Lucio Fontana, son of a Milanese sculptor, was born in Santa Fé,
Argentina on February 19th 1899. He died on September 7th
1968 shortly after moving to Comabbio, near Varese.
In 1905 the family moved to Milan. In 1914 Fontana enrolled at the
“Carlo Cattaneo” Technical Institute for land surveyors and received
his diploma in 1918, after his military service in the First World War,
where he was wounded. In 1922 he followed his father in Argentina and two
years later opened a sculpture studio. He returned to Milan and between
1928 and 1930 completed his studies at the Brera Academy where he was a
pupil of the twentieth century sculptor Adolfo Wildt.
held his first personal exhibition in Milan in 1931 at the Milione
Gallery. The reductive forms of
his figurative sculptures, partly under the influence of Martini, were
symptoms of a new line of research and a growing interest in the European
avant-garde. In 1931 he created the first “graffiti tables” in
coloured cement, engraved with gestural abstraction rather like the
graphic automatism of the surrealists
and a preview of his works of the ‘fifties.
He was close to the abstract artists who gathered around the
Milione Gallery and signed the manifesto of the “First collective
exhibition of Italian abstract art”, organised in Turin in the studio of
Felice Casorati and Enrico Paulucci in 1935. Many of the abstract
sculptures of Fontana during this period have been lost or destroyed and
subsequently repeated by the artist in the ‘fifties.
Although in 1935 he supported the Parisian movement “Abstraction Création”
he continued for the entire decade that followed to alternate his works
between the abstract and the figurative. From the few public commissions
he received during Fascism there remains as witness to this period an
allegorical bas-relief in
marble made for the Milan Courts of Justice in 1937.
His experiments with ceramics date back to the ‘thirties. Fontana
started to use this material in the studio of Tullio d’Albisola or
Giuseppe Mazzotti in Liguria, and working also in the Sévres company in
Paris in 1937. The ceramic sculptures, partly influenced by the work of
Medardo Rosso and Boccioni were significant for their gestural freedom and
plastic expressiveness. Fontana was mentioned by Marinetti in the futurist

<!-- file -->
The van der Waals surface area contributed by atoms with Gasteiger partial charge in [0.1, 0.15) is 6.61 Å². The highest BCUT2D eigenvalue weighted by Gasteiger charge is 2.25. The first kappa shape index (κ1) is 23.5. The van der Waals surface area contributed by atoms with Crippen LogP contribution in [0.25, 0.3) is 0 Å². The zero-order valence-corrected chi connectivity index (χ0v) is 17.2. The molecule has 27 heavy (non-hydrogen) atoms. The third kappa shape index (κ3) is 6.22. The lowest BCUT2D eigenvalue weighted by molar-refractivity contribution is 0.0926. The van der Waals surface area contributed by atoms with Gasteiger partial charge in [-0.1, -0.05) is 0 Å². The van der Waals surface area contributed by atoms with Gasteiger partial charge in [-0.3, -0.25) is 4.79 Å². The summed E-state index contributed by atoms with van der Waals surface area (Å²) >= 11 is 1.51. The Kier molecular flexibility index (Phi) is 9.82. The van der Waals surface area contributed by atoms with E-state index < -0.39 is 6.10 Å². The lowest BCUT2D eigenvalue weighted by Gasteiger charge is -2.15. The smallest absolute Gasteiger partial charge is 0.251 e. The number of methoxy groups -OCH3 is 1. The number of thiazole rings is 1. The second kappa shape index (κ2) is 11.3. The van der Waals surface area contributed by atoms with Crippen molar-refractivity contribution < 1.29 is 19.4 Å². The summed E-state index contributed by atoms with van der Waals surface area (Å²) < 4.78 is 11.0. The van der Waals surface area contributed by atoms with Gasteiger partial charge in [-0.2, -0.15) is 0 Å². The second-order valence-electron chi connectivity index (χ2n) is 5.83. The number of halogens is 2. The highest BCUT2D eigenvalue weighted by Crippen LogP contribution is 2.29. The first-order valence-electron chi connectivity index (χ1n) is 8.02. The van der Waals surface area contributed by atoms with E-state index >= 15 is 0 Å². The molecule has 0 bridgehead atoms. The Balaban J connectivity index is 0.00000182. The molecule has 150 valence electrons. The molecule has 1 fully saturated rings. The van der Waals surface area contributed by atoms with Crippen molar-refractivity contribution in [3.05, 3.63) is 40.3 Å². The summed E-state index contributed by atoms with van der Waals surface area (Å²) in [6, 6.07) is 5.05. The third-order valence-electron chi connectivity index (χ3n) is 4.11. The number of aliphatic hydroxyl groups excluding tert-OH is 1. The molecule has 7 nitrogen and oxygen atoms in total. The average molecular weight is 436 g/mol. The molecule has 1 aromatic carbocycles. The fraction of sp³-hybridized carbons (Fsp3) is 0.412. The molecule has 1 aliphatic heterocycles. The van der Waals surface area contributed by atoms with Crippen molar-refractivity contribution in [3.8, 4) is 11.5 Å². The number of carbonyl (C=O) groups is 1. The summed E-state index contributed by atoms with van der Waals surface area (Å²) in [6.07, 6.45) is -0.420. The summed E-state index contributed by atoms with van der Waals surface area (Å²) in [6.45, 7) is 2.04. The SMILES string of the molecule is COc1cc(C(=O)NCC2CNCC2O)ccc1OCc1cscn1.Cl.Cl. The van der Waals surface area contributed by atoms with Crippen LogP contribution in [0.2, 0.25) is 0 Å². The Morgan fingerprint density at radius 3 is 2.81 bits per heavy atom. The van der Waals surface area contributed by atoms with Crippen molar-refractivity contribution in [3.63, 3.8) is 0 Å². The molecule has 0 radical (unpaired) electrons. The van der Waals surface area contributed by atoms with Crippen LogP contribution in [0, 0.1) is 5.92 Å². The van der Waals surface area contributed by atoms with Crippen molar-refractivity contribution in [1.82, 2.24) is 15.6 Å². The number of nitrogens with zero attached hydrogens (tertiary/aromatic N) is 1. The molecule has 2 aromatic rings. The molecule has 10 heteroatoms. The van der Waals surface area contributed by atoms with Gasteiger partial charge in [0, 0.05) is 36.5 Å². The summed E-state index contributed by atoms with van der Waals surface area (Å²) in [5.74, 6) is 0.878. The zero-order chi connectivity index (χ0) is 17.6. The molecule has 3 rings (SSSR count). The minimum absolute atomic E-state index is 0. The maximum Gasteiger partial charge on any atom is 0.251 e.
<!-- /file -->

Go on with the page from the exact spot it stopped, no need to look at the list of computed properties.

manifesto of ceramics and air ceramics in 1936.
In 1940 the artist sailed for Argentina and during the years of the
Second World War continued to work in a figurative style. In 1946, together
with Jorge Romero Brest and Jorge Larco he founded in Buenos Aires the Altamira Academy, which soon
became a centre for young artists and intellectuals, and inspired the
Manifesto blanco. Although it
was not actually signed by Fontana the document contained the ideas that
constituted the theoretical basis of “spatialism”. These theories were
further developed in a series
of five manifestos written between 1947
and 1952. After his permanent return to Milan in 1947, research on
metaphysical properties and materials of space became the fulcrum of
In 1949 he created his first canvases with “holes”, followed in 1959
by “cuts” At the same time
he continued to experiment with his “nature” cycle in terracotta
and metal sculptures. His 1952-53 “spatial concepts”
with coloured stones and glass underline
his continual interest for the physical aspect of the materials and at the
same time evoke the infinity of space. Fontana also worked on installations
of huge dimensions , starting in 1949 with an exhibition
at the Naviglio Gallery in Milan, where he created a Spatial
Environment that significantly preceded the use of neon in art which took
place in the ‘sixties. He was interested in designing environments and at
the beginning of the ‘fifties Fontana worked together with the architect
Luciano Baldissari on the decoration of many exhibition pavilions.
“end of God”
During the ‘sixties he produced the series of “end of God” (1963) – oval monochrome canvases perforated with lots of holes and at times splashed with sequins, to evoke divinity and at the same time vacuum, and also the “toy theatres” of 1964, with abstract forms perforated in a theatrical set environment, and also in 1967 elliptical shapes in lacquered wood punched with holes at regular intervals. In 1966 Fontana received the Special Award for painting at the Venice Biennial.
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